Alan Simpson: Best Damn Record of No Taxes of any Son-of-a-Bitch
Alan Simpson’s wit, candor, and integrity made him one of my favorite senators of all time. And now he’s fighting back against the interest groups that are killing our party.
Former Sen. Alan Simpson is none too pleased with conservatives who say he lacks sufficient antitax fervor. “I got the best damn record on no taxes of any son-of-a-bitch in the Senate,” says the blunt-speaking Wyoming Republican, the co-chairman of a new presidentially created deficit-reduction commission. In a prepared statement, Simpson adds, “I don’t intend to allow folks to distort who I am without responding with the facts. This `Mr. Tax Hike’ business is garbage.”
Americans for Tax Reform, a group headed by longtime conservative activist Grover Norquist, said after Simpson’s appointment in February that he voted for two bipartisan budget deals that contained real tax increases but phony spending cuts. One was in 1982 and the other was in 1990. “There is no reason to believe that things would be different this time around,” Norquist said in his statement. “When you put everything on the table, including damaging tax hikes, taxpayers will more than likely be sold out.”
In his counter-statement, Simpson notes that he earned consistently high ratings — often very high ratings — from various conservative groups for his voting record in the 1980s and 1990s, including the National Taxpayers Union Foundation and the American Conservative Union. Simpson chose not to seek re-election in 1996 after losing a leadership election to former Sen. Trent Lott of Mississippi.
Simpson now seeks to explode the myth that President Ronald Reagan was an antitax paragon, and suggests that Reagan would have supported the deficit panel’s work.
“President Reagan was no fanatic or purist,” Simpson says. “There were several occasions during his eight years of real stewardship where taxes (however you define them) were raised….Whatever Ronald Reagan did, and whatever policies he embraced, he did for the good of the American people and for future generations of Americans. As co-chair of the President’s Commission, I would hunch that if President Reagan were alive and active, he would be supportive of the hard work and hard decisions which lie ahead for our Commission.”
As the formative figure at the time of my political awakening, Reagan was my political hero. He was an incredibly articulate spokesman for the political philosophy I held and, indeed, he helped shape. But Simpson is right: the Mythical Ronald Reagan differs radically from the Real Ronald Reagan.
The 1982 tax hike (formally, “Tax Equity and Fiscal Responsibility Act of 1982” or TEFRA) that Simpson voted for was in Reagan’s second year in office. It was an adjustment to the Kemp-Roth tax cuts of the previous year and was part of a compromise package championed by Reagan to control runaway deficits. As it turned out, it didn’t work out so well. Analysts differ on who’s to blame. Wikipedia:
The scheduled increases in accelerated depreciation deductions were repealed, a 10 percent withholding on dividends and interest paid to individuals was instituted, and the Federal Unemployment Tax Act wage base and tax rate were increased. Excise taxes on cigarettes were temporarily doubled, and excise taxes on telephone service temporarily tripled, in TEFRA.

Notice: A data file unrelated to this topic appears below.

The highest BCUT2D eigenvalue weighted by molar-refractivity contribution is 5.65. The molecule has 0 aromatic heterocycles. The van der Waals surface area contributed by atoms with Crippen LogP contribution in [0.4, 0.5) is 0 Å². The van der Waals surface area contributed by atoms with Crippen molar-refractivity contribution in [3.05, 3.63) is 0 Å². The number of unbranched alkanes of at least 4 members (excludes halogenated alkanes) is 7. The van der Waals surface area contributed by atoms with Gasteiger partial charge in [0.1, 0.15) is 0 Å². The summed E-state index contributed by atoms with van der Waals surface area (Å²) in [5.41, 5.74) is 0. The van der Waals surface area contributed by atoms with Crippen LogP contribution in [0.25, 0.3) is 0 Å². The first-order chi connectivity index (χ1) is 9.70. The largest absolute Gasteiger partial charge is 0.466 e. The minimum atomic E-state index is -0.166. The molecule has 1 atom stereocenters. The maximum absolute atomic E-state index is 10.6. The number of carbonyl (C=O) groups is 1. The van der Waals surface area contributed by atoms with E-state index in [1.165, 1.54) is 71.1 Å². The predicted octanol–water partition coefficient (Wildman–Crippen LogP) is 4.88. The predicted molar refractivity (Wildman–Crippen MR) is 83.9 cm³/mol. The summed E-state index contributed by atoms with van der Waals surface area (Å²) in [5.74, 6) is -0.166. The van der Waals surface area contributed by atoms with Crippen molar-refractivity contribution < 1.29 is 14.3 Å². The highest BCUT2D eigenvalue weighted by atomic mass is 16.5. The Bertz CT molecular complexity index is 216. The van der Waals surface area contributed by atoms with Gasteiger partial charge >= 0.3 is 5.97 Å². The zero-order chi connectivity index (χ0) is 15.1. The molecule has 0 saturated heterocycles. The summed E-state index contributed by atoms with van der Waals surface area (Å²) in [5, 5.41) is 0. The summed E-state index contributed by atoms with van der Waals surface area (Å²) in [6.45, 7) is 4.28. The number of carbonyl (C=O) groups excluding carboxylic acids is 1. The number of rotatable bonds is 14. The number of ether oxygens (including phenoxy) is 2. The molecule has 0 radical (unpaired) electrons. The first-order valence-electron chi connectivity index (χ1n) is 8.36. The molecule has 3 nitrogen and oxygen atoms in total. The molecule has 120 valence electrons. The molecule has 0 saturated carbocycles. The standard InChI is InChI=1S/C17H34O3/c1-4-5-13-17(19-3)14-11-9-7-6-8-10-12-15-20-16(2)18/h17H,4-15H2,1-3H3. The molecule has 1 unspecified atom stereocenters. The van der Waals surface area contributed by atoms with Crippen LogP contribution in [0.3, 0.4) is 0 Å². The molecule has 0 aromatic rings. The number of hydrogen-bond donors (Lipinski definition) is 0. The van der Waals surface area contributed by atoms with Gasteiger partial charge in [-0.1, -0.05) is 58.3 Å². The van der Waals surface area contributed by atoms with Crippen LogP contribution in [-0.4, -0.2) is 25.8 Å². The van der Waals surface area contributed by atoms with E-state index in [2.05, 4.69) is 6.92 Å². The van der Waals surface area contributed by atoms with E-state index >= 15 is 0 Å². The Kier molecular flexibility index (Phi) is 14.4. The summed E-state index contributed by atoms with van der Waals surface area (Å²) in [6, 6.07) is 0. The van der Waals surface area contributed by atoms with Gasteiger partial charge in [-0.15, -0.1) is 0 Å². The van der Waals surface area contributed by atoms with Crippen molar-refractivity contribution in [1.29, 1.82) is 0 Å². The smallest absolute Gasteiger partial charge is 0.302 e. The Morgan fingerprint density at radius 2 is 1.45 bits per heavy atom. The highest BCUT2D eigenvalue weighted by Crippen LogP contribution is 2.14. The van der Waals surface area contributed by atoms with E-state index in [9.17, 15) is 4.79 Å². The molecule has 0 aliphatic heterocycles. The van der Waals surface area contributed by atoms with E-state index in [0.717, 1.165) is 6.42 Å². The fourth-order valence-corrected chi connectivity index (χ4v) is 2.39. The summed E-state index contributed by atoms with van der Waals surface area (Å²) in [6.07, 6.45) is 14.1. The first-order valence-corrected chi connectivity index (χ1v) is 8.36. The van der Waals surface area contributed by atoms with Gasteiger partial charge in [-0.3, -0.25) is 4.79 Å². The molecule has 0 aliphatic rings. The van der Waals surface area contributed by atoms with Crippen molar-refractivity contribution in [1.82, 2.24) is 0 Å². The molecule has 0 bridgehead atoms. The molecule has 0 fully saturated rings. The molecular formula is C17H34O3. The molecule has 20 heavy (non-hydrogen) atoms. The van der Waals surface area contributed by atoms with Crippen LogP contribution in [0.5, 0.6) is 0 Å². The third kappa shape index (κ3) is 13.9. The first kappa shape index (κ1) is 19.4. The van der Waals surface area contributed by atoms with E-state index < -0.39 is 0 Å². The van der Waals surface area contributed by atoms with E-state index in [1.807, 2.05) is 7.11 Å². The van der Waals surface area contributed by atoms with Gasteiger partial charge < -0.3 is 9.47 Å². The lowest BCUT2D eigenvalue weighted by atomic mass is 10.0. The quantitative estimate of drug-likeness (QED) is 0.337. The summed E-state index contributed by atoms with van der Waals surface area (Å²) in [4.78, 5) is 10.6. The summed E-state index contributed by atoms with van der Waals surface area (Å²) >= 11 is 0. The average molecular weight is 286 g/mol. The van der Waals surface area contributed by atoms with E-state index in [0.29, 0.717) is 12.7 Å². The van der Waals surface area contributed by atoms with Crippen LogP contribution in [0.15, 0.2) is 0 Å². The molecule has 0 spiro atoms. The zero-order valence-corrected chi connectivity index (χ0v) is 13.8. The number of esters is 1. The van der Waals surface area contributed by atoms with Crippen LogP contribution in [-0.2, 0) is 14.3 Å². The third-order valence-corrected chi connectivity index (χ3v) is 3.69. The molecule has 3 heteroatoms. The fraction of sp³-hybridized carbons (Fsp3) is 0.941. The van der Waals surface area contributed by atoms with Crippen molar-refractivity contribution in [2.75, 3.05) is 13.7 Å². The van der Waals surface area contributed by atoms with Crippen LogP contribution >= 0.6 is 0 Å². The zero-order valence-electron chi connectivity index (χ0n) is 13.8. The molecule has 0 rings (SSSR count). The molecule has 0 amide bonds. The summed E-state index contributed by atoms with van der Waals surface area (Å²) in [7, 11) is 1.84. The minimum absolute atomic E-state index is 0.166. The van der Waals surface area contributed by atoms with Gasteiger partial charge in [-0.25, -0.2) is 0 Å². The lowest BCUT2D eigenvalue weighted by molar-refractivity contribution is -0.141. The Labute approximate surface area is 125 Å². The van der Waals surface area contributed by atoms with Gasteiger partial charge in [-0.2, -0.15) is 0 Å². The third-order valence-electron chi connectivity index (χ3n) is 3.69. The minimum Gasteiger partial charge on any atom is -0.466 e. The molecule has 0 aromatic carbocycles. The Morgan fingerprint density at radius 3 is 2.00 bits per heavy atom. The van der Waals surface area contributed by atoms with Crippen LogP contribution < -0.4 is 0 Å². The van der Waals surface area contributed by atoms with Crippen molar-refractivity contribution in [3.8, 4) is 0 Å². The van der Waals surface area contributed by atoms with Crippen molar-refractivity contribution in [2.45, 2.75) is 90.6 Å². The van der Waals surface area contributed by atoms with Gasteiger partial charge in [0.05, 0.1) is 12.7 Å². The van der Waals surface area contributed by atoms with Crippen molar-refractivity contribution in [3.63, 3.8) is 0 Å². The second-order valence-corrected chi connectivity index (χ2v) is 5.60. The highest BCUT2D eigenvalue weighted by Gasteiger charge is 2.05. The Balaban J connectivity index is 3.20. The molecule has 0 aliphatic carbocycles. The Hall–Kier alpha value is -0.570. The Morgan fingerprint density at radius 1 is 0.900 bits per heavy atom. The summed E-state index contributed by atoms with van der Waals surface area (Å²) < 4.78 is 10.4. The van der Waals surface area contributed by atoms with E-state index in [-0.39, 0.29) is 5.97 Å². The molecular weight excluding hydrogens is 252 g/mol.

President of the United States Ronald Reagan agreed to the tax hikes on the promise from Congress of a $3 reduction in spending for every $1 increase in taxes. Some conservatives, led by then-Congressman Jack Kemp, claim that the promised spending reductions never occurred. One week after TEFRA was signed, H.R. 6863 – the Supplemental Appropriations Act of 1982 which Ronald Reagan claimed would “bust the budget” was passed by both houses of Congress over his veto. Four years later, then-budget director David Stockman, however, stated that Congress substantially upheld its end of the bargain, and cites the Administration’s failure to identify management savings and its resistance to defense spending cuts as the key impediments to greater outlay savings.
The 1990 tax cuts were agreed to by President George H.W. Bush in violation of his “Read my lips: No new taxes” pledge and quite likely cost him re-election. Again, however, it was part of a compromise with a Democratic Congress in a failed attempt to bring the deficit under control.
In fairness, both tax hikes were unpopular with Movement Conservatives even at the time. This was especially true of the Bush hike, since he lacked Reagan’s street cred with conservatives. Regardless, they both received substantial Republican support and were signed into law by Republican presidents.
Did Simpson really have “best damn record on no taxes of any son-of-a-bitch in the Senate”? Well, I’m sure there were sons-of-bitches who voted No more consistently. But that only gives them a better record than Simpson if they also voted to drastically cut spending. And maybe not even then, given that such votes would have been token. Simpson, on the other hand, worked to achieve compromises and then voted for the deal that both best achieved his goals and could get through Congress.
Simpson was a small-C conservative of the type frequently found out West. He believed in low taxes, yes, but also fiscal responsibility. And, absent the appetite to control spending — which Republicans make difficult by deifying the Defense budget — that sometimes means increasing taxes. But, Grover Norquist’s desires to the contrary, constantly cutting taxes while piling up debt isn’t conservative at all.
AP Photo/Ed Andrieski